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young adult book reviews & more

Quick Snacks: Wildefire by Karsten Knight


Every flame begins with a spark.

Ashline Wilde is having a rough sophomore year. She’s struggling to find her place as the only Polynesian girl in school, her boyfriend just cheated on her, and now her runaway sister, Eve, has decided to barge back into her life. When Eve’s violent behavior escalates and she does the unthinkable, Ash transfers to a remote private school nestled in California’s redwoods, hoping to put the tragedy behind her. But her fresh start at Blackwood Academy doesn’t go as planned. Just as Ash is beginning to enjoy the perks of her new school—being captain of the tennis team, a steamy romance with a hot, local park ranger—Ash discovers that a group of gods and goddesses have mysteriously enrolled at Blackwood…and she’s one of them. To make matters worse, Eve has resurfaced to haunt Ash, and she’s got some strange abilities of her own. With a war between the gods looming over campus, Ash must master the new fire smoldering within before she clashes with her sister one more time… And when warm and cold fronts collide, there’s guaranteed to be a storm.

I wanted so much to like this book. I heard (or thought I heard) such great things from other people, the synopsis sounded pretty promising, and the cover was awesome, so I picked it up. Unfortunately, there was just something about Wildefire that didn't quite resonate with me. Ashline's character in particular presented a problem for me: I found her unsympathetic and somewhat inconsistent in her behavior. Additionally, I felt that her Polynesian heritage was a little forced; while I'm all for having more books with POC characters, I prefer it when their heritage is more meaningful instead of an accessory. So while I thought the mythology behind Wildefire was quite interesting, there was just something unbelievable overall that prevented me from really getting into this story.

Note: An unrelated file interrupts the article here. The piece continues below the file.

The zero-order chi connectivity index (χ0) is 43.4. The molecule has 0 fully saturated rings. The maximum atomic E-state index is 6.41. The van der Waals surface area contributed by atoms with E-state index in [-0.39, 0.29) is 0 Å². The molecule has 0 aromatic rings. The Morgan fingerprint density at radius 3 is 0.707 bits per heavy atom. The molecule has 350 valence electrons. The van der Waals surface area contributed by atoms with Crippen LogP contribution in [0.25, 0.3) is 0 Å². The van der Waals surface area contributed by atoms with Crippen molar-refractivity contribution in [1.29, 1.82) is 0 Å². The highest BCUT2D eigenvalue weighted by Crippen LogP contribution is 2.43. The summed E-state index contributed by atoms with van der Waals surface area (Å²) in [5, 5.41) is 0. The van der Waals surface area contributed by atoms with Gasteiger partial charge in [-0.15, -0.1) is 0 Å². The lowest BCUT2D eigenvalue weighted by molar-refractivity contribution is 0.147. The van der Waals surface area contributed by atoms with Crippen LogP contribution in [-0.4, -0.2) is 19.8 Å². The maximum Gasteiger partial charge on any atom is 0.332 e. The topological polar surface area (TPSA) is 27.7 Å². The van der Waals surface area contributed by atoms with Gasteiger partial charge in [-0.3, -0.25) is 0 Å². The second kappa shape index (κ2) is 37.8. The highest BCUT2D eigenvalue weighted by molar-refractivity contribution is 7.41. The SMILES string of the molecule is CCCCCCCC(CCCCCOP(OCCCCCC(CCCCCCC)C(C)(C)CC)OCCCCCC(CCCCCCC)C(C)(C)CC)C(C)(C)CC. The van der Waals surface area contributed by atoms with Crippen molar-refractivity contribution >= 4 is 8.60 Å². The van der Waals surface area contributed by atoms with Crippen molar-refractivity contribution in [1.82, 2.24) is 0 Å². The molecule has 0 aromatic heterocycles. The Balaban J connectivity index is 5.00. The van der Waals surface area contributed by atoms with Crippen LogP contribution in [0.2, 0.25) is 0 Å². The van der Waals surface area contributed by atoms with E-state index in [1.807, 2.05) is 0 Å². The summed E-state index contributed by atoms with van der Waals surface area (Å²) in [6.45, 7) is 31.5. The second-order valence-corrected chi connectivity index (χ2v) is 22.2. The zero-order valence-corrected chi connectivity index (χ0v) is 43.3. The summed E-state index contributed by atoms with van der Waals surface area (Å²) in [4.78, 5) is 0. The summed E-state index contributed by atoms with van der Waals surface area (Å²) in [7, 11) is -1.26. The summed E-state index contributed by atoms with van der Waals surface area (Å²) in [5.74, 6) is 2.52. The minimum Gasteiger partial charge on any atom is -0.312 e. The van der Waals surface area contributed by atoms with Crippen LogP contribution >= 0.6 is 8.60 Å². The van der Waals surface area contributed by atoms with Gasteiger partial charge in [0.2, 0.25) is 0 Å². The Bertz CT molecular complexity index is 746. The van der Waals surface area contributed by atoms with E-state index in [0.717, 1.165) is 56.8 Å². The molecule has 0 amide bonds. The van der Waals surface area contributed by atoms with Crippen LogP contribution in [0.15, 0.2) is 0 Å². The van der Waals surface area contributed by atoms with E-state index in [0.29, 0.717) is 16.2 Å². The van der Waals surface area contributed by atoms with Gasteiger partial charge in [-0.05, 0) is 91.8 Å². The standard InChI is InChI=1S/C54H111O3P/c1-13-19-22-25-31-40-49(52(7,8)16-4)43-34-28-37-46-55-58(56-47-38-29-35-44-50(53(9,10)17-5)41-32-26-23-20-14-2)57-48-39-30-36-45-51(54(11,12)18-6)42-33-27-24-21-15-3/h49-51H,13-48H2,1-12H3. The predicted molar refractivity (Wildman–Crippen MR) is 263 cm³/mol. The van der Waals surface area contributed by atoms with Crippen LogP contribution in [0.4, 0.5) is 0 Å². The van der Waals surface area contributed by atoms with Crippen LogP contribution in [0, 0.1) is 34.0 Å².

On a side note, I still want to pronounce the title of this book like the "wilde" in wildebeest, instead of the, more accurate, "wilde" as in Oscar Wilde.

Rating: 2.75

Review copy from Simon & Schuster Galley Grab

2 munch(es) :

Leigh Purtill said...

The basic storyline starts interesting: only Polynesian girl at school, bad sister coming back, etc. and having to deal with whatever expectations may be made of her at this new school. I wonder if the paranormal aspect had been left out and the story remained as a contemporary realistic piece of fiction if the book might have been more successful for you. I struggle with this myself.

SusieBookworm (Susanna) said...

I was also surprised how many people seem to absolutely LOVE this book (I felt the same way about Everneath, too). I really enjoyed reading it - loved the fast pace and the mythology aspects - until I finished and realized what spoiled brats the characters act like. They're all trying to deal with some awful events from their pasts, yet these only come clear at the end, and in the meantime they just party?! It seemed like the author was trying to blend the mythological story with the stereotypical boarding-school snobbery, and it didn't work at all.

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